Human Paradox: an Interview with Stephen O’Connor


Stephen O’Connor is a writer of fiction and nonfiction, the author of four books, a professor of creative writing at Columbia University and Sarah Lawrence College, and a husband and father. His short stories “Con” and “Double Life” appear in Issues 07 and 03 respectively of The Common. His new novel, Thomas Jefferson Dreams of Sally Hemings, is forthcoming from Viking-Penguin. Melody Nixon talked with O’Connor this month while she was in Norway and he in London. They both endured the rainiest of European springs and the crackling of Skype to talk dreams, the unconscious, and the right/ability of white writers to write across identity lines.




Melody Nixon (MN): The title of your new novel is Thomas Jefferson Dreams of Sally Hemings. Can you tell us about the dreams in the book?

Stephen O’Connor (SO): The book contains many sorts of dreams. It opens with a brief scene in which Thomas Jefferson is dead, a state of being he prefers to life. And then, after a long, conventionally realistic scene, he has a dream in which Sally Hemings is scribbling what he sees as the notes for an invention. This dream comes back again and again all the way through the book, and by the end Sally Hemings’s invention has become the whole world—a world in which Jefferson seems to have no natural place. There are many other dreamlike scenes, in which Jefferson appears as a blimp, for example, or a sculpture, or an ape—and there are three scenes in which he and Hemings are having conversations in something like the afterlife.

MN: Why did you decide to incorporate and foreground to such an extent the dream element?

SO: The title was the result of a long conversation with my editor, during which we went through about 100 other possibilities. He and his colleagues were very concerned that the title indicated that this book was neither nonfiction—history or biography—nor a conventional historical novel. In the end we settled on this title because it made the subject matter—Jefferson and Hemings—crystal clear, yet it also suggested, via the word “dreams,” that this book would be about an indefinite reality. Dreams, of course, can be many things. They are our nightly journeys into a world of illusion, which is ruled by the subconscious. They are our hopes and ideals, and in pop songs people are always dreaming about the ones they love. All of these connotations of the word are germane to my novel, but maybe what I love most about the title is that it suggests a paradox: Jefferson as both a victim of illusion and, since he is the one “dreaming,” its creator. It presents him as someone who has and lacks power simultaneously.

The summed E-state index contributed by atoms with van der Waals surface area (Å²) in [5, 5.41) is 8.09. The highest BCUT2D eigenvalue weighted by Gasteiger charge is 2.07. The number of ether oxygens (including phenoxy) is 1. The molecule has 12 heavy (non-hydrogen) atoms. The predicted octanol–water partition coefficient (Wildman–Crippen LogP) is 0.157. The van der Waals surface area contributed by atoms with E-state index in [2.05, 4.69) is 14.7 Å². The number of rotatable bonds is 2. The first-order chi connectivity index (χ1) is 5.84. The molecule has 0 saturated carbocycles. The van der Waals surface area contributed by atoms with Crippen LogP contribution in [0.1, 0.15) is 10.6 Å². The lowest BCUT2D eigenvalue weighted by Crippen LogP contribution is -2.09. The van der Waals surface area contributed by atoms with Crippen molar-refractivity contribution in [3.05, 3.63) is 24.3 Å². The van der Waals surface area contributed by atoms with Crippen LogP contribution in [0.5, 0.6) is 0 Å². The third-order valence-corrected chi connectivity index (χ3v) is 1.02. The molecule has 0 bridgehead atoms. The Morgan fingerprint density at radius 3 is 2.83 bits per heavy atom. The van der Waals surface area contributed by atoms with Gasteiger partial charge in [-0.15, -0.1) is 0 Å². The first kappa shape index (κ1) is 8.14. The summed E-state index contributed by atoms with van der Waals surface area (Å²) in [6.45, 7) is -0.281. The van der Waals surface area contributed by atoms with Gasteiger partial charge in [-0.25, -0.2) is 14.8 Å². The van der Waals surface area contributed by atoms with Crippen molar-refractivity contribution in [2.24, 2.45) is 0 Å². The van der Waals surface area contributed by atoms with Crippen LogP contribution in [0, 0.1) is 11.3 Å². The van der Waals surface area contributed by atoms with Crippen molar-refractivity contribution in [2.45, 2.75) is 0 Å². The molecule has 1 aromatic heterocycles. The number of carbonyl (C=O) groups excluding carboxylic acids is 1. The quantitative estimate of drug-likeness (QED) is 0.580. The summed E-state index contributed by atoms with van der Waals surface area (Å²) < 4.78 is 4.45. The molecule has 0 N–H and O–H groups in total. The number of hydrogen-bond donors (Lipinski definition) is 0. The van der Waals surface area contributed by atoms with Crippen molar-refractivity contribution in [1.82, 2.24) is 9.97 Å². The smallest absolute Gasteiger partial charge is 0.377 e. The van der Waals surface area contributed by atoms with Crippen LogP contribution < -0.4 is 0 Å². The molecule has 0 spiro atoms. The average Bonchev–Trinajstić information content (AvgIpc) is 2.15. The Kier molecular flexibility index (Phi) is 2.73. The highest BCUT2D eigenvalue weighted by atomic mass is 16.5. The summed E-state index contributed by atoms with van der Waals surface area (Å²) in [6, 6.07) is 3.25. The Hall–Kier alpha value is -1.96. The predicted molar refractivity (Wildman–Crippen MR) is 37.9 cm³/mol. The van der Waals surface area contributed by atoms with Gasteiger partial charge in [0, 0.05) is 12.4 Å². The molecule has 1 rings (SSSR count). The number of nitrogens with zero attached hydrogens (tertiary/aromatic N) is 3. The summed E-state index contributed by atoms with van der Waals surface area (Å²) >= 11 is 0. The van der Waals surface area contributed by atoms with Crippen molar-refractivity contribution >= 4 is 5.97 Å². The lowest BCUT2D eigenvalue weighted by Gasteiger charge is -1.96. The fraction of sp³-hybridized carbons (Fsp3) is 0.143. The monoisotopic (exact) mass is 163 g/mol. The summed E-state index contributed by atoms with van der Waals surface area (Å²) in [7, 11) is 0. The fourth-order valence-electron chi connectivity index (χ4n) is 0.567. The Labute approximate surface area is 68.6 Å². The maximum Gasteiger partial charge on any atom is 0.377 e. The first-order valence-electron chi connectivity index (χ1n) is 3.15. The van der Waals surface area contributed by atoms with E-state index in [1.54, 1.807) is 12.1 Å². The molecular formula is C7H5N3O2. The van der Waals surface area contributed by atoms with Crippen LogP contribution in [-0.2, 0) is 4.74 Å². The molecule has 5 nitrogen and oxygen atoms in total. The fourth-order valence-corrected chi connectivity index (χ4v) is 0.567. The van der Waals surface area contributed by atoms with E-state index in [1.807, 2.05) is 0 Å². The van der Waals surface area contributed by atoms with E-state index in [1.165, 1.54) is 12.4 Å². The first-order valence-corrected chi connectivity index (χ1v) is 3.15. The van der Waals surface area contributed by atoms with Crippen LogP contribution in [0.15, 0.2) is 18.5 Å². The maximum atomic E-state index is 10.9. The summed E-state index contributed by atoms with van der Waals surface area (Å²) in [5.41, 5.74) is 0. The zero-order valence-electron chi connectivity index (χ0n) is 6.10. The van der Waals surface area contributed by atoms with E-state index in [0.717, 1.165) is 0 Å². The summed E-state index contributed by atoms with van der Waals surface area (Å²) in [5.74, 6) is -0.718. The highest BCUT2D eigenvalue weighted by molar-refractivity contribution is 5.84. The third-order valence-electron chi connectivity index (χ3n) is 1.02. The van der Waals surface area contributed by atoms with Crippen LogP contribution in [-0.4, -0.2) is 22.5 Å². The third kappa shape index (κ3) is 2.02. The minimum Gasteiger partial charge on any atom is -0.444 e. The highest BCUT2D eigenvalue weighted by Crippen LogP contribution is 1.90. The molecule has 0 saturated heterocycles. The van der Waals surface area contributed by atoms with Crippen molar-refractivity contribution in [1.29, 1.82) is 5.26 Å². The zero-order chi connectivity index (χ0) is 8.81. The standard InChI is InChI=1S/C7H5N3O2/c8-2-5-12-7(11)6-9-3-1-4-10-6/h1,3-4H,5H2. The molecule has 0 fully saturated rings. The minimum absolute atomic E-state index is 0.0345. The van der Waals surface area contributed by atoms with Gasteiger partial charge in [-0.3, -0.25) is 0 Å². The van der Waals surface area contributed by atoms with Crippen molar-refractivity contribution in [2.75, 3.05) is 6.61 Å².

MN: The style itself is somewhat dreamlike—short pieces, often as short as a single sentence or fragment—interweave with fragments as wide-ranging as fully developed historical fiction-like scenes, narrative sections heavy in dialog, through to quotes and excerpts, fact-driven, researched sections that read more “tell” than “show.” Why did you choose this mixed form?

SO: I’m hoping that by this collaging of realistic scenes with fantastic scenes, quotations, and essays, I may be able to show more about my protagonists and their world than is usually possible in conventional fiction or nonfiction. I’m the son of a psychoanalyst, so I’m very aware that we work on many levels simultaneously. We have this one level that we designate as “the real world,” in which things are more or less clear, rational, explicable, verifiable. But we also operate on levels that are much murkier and often self-contradictory. I love those dreams in which a person is simultaneously your best friend and, lets say, a jackal, because we actually can have diametrically opposed feelings about people and things, just as we can act out of motives that would seem entirely incompatible. It is common, for example, for people to help others out of genuine sympathy and because they want praise, or to feel superior to the one they are helping. So one reason I wrote my novel the way I did was that I wanted to render some of the complexity of the real world, especially when it comes to someone like Jefferson, whose character seems such a mix of the admirable and despicable that his biographer, Joseph Ellis, called him an “American Sphinx.”

MN: There is (in my eyes) a very welcome and growing shift in novel writing towards the fragmented, accruing, lyric novel—noting Jenny Offil’s fantastic Dept. of Speculation, Suzanne Scanlon’s Promising Young Women, even David Shield’s Reality Hunger as recent examples—a shift which is perhaps echoed in the recent nonfictionistas like Sarah Manguso, Eula Biss, Maggie Nelson, and going all the way back to Nathalie Sarraute’s Childhood, which you first introduced me to—all of which can perhaps illustrate a sort of post-structuralist desire to find a better fit for content than the traditional forms we have available at our disposal. How do you see your novel fitting in with this canon?

SO: I love that kind of writing, though I don’t think it is necessarily superior to traditional forms in any way. Tolstoy’s work could hardly be more conventional, and yet virtually every time I pick up one of his novels or stories, my breath is taken away by how beautifully, efficiently, and with such precise nuance he enables me to experience something wholly unexpected and true about this world. He is entirely unsurpassed by any contemporary writer in my opinion.